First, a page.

Oh, the Things You Can Do If You Are Single
Single people describe the big things they would not have done if married.
Posted Jan 12, 2019
If you are single, you have probably been invited to pity parties. That’s where people feel all sorry for you, thinking you live a boxed-in, sad, and lonely life because you are not coupled. Quiet desperation is probably what they imagine.
I have a different idea about that and not just because I’ve been single my whole life and I don’t recognize that description as having anything to do with how I have lived. I’ve also discovered hints about how big and expansive single life can be from research on personal growth and development.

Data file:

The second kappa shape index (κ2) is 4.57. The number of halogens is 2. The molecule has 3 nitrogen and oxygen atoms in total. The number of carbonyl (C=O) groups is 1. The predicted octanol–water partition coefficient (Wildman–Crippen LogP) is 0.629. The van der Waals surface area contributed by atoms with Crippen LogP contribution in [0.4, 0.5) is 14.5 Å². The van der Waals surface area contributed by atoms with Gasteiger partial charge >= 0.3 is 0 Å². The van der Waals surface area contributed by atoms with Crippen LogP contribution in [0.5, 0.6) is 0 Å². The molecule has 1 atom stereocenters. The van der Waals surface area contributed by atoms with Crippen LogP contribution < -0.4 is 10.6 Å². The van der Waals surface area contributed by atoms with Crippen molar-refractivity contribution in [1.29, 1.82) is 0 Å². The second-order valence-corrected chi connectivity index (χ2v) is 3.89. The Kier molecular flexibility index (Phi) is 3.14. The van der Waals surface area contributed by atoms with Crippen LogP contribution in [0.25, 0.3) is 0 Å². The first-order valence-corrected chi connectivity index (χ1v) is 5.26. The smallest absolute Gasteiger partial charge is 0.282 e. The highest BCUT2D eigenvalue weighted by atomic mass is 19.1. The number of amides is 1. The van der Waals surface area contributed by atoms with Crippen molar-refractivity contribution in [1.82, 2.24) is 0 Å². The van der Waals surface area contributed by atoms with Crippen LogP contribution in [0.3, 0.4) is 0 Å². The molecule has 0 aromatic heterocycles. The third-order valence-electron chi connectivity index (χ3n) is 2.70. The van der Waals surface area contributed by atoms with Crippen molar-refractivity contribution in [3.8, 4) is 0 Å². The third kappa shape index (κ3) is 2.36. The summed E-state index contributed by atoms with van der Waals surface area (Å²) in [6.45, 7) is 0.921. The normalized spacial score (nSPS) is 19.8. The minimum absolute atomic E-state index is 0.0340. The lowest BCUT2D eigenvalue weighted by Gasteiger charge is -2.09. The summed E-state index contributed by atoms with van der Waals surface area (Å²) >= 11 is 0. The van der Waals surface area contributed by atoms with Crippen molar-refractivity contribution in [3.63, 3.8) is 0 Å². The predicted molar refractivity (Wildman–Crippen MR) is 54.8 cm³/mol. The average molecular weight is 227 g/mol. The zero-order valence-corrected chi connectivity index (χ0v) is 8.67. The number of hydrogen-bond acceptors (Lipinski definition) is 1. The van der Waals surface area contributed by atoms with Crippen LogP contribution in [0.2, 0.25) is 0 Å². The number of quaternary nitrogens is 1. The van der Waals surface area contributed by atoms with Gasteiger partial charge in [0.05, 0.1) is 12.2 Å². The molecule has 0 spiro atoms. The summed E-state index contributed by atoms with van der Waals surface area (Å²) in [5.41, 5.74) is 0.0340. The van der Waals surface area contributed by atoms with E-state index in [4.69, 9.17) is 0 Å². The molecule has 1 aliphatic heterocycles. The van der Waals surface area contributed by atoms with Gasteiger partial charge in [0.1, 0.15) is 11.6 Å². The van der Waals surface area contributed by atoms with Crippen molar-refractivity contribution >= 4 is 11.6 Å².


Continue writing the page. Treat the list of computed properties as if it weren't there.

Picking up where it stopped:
A study of young and mid-life adults found that over a five-year period, the continuously single people were more likely to agree with statements such as “For me, life has been a continuous process of leaning, changing, and growth.” The married people were more likely to agree with different kinds of statements, such as “I gave up trying to make big improvements or changes in my life a long time ago.”
I think there are big, important, exciting, meaningful things that people do because they are single that they may not have done if they were coupled. In search of the personal experiences that may be at the heart of the research findings on personal growth, I asked dozens of single and single-again people to answer this question: “Have you ever done anything really big in your life that you probably would not have done if you were married or in a serious romantic relationship?”